LAGERFELD: But the actresses from the silent era, there is nothing that strikes you from those? Yet you look a lot like plenty of actresses from that period. Like Pola Negri. She was the dangerous femme-fatale woman. She had dark hair. Blondes were always the innocent victims then. Only with Marlene did this concept of the “Blonde Femme Fatale” arrive. Garbo and Marlene and Jean Harlow, who died so young—they were dangerous blondes. Before, it was the brunette who was considered dangerous. The blonde was an idiot.
I think, in many ways, certain people sought me out maybe because they liked my body language or they liked the way I wore a slit skirt, the way I cross my legs or carry my purse. It’s quite inspiring to play the seduction card.Carine Roitfeld
ROITFELD: But look, I spent a little time as a blonde, and I became brown again, back to my natural color.
LAGERFELD: Do you ever feel Russian? Is there anything in you that comes from the influence of having a Russian soul?
ROITFELD: Absolutely. My father was of Russian origin, but never lived his life in Russia. He was raised in Berlin.
LAGERFELD: He spoke German?
ROITFELD: He spoke pure Berlinois. That’s different from German.
LAGERFELD: For me, the only person who spoke like that was Helmut Newton.
ROITFELD: My father was very similar to Helmut. Same kind of man, same generation.
LAGERFELD; Was he cruel?
ROITFELD: No. My father was exceptional. He has always been a mentor since I was a kid. I always wanted to please him.
LAGERFELD: Did he have more influence on you than your mother did?
ROITFELD: I think so. You know why? Because he was less present, so we create some dream of him. The absence dream.
LAGERFELD: Do you think you have influenced your daughter as your father influenced you?
ROITFELD: [pauses] No. She was always very independent, and I think that, above all, she doesn’t follow our advice — mine in particular. And when she creates her own life and her own mistakes, maybe later, she’ll face a stumbling block when she has children. For the moment, she is very independent.
LAGERFELD: How do you feel you have developed? Is it conscious or unconscious how you have changed?
ROITFELD: My development has evolved over time. Because of all of these blogs, several people recognize me on the street. People see me everywhere. I mean, before, this concept of editor-as-star didn’t exist, so nobody recognized you. Nobody was talking about you. Now, people want to know everything, and so they put you in the limelight. Sometimes, I am not down to earth, and I think I am flying away from the outer realms of reality.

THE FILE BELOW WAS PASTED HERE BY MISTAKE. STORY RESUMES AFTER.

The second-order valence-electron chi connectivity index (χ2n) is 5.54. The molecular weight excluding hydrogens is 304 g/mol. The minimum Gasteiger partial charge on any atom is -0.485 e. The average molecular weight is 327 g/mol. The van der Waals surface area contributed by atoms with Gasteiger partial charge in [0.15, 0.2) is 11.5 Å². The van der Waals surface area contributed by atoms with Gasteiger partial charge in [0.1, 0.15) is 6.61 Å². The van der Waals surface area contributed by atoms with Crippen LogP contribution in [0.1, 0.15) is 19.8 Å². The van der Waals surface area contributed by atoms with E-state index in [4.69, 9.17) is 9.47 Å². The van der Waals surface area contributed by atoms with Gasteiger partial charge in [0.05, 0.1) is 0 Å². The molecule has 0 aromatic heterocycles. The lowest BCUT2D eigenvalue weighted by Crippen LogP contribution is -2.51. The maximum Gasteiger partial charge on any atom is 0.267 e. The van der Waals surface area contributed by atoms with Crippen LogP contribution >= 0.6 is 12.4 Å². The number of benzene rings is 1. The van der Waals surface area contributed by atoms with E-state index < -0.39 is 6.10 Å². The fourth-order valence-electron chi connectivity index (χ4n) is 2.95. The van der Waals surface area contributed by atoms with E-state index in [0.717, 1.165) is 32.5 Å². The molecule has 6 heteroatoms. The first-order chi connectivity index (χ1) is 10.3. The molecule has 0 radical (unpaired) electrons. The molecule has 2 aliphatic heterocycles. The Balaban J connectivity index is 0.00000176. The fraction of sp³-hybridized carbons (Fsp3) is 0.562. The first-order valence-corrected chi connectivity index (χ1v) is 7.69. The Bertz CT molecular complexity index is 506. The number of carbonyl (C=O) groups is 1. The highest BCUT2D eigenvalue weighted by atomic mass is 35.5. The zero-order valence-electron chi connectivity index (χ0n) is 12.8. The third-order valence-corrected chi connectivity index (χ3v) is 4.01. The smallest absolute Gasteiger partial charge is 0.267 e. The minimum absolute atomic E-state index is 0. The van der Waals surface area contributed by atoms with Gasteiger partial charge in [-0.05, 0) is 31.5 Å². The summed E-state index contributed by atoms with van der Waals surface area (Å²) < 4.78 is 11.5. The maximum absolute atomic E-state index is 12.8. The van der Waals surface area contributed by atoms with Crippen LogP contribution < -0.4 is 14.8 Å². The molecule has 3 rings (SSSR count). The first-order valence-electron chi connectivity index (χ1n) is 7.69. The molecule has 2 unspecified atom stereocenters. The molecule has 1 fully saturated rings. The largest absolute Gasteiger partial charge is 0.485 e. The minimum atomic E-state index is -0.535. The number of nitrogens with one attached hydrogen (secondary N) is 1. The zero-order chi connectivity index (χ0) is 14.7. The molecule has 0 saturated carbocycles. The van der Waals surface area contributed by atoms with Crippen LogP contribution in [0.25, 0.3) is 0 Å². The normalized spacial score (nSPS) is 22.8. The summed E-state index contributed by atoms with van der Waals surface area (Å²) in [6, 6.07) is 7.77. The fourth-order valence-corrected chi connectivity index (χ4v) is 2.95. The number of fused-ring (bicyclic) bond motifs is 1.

LAGERFELD: Do you surf the internet?
LAGERFELD: Me neither. Never. Besides, I don’t even want to have things associated with my name on the internet—it’s very dangerous.
ROITFELD: Is there a fake Karl Lagerfeld Twitter account?
ROITFELD: There’s one for me, too. Everything is fake.
LAGERFELD: I am not a fake . . . I hope.
ROITFELD: I don’t have a Facebook account.
LAGERFELD: I know enough people. We’re happy with the people we know, right? That’s enough for us.
ROITFELD: It’s insane. The internet is becoming more interesting, though. I think the quality of the image on iPads now is extraordinary. What if tomorrow I had to create a magazine? What I hope I would do is something new, but I still love print. I love to touch paper. I’m not sure if I will ever do a magazine again, but I have plenty of ideas on the subject.
LAGERFELD: The only advice I can give is to never lock yourself down. It’s all about being free.
ROITFELD: [Christian] Sisley [Restoin, Roitfeld’s husband], from the beginning, has always been against the work that I was given. From the start he told me, “You’re going to make yourself mad.”
LAGERFELD: The worst thing in the world is to create an ivory tower.
ROITFELD: There are plenty who are placed in the ivory tower, right?
LAGERFELD: Yes, it’s very bad. It’s sterile.
ROITFELD: It’s important to go out in the world.
LAGERFELD: I can’t even go in the street anymore. That bothers me.
ROITFELD: You’re more like a rock star.
LAGERFELD: Yes, it’s very strange. I will never understand it. It’s very bizarre. I do not sing. I do not perform in film. Yet I can’t even cross the street.
ROITFELD: But people love fashion.
LAGERFELD: How do you see yourself and your business evolve in the next ten years?
ROITFELD: Sometimes I do wonder, Where will I be in 10 years? And I just can’t answer that. I can’t project myself a decade into the future.
LAGERFELD: Me neither. As far as I can see is six months ahead.
ROITFELD: I can see into the fall, or next January, after vacation . . . That’s it.
LAGERFELD: That’s all I can do as well. It must be one of the faults of Virgos.